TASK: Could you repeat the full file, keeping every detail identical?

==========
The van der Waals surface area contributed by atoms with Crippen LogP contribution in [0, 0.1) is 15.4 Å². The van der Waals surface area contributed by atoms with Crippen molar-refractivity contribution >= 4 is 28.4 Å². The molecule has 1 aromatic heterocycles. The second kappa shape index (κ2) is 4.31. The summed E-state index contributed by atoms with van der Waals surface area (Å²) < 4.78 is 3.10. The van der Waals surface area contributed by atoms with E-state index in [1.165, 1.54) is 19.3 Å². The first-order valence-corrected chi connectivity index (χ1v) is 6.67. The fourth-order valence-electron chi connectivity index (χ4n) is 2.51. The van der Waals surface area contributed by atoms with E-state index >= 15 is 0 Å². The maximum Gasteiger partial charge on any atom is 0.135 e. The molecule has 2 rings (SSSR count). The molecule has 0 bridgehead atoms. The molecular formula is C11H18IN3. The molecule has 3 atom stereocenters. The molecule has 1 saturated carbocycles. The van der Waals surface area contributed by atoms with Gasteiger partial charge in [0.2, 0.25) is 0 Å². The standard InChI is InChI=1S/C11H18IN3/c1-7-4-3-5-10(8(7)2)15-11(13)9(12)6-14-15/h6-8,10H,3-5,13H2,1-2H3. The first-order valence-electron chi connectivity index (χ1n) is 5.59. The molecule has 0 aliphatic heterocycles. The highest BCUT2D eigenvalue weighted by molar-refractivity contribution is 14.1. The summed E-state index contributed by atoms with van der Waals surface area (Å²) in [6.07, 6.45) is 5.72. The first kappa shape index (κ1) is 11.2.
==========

The van der Waals surface area contributed by atoms with Crippen LogP contribution in [0, 0.1) is 15.4 Å². The van der Waals surface area contributed by atoms with Crippen molar-refractivity contribution >= 4 is 28.4 Å². The molecule has 1 aromatic heterocycles. The second kappa shape index (κ2) is 4.31. The summed E-state index contributed by atoms with van der Waals surface area (Å²) < 4.78 is 3.10. The van der Waals surface area contributed by atoms with E-state index in [1.165, 1.54) is 19.3 Å². The first-order valence-corrected chi connectivity index (χ1v) is 6.67. The fourth-order valence-electron chi connectivity index (χ4n) is 2.51. The van der Waals surface area contributed by atoms with E-state index >= 15 is 0 Å². The maximum Gasteiger partial charge on any atom is 0.135 e. The molecule has 2 rings (SSSR count). The molecule has 0 bridgehead atoms. The molecular formula is C11H18IN3. The molecule has 3 atom stereocenters. The molecule has 1 saturated carbocycles. The van der Waals surface area contributed by atoms with Gasteiger partial charge in [0.2, 0.25) is 0 Å². The standard InChI is InChI=1S/C11H18IN3/c1-7-4-3-5-10(8(7)2)15-11(13)9(12)6-14-15/h6-8,10H,3-5,13H2,1-2H3. The first-order valence-electron chi connectivity index (χ1n) is 5.59. The molecule has 0 aliphatic heterocycles. The highest BCUT2D eigenvalue weighted by molar-refractivity contribution is 14.1. The summed E-state index contributed by atoms with van der Waals surface area (Å²) in [6.07, 6.45) is 5.72. The first kappa shape index (κ1) is 11.2.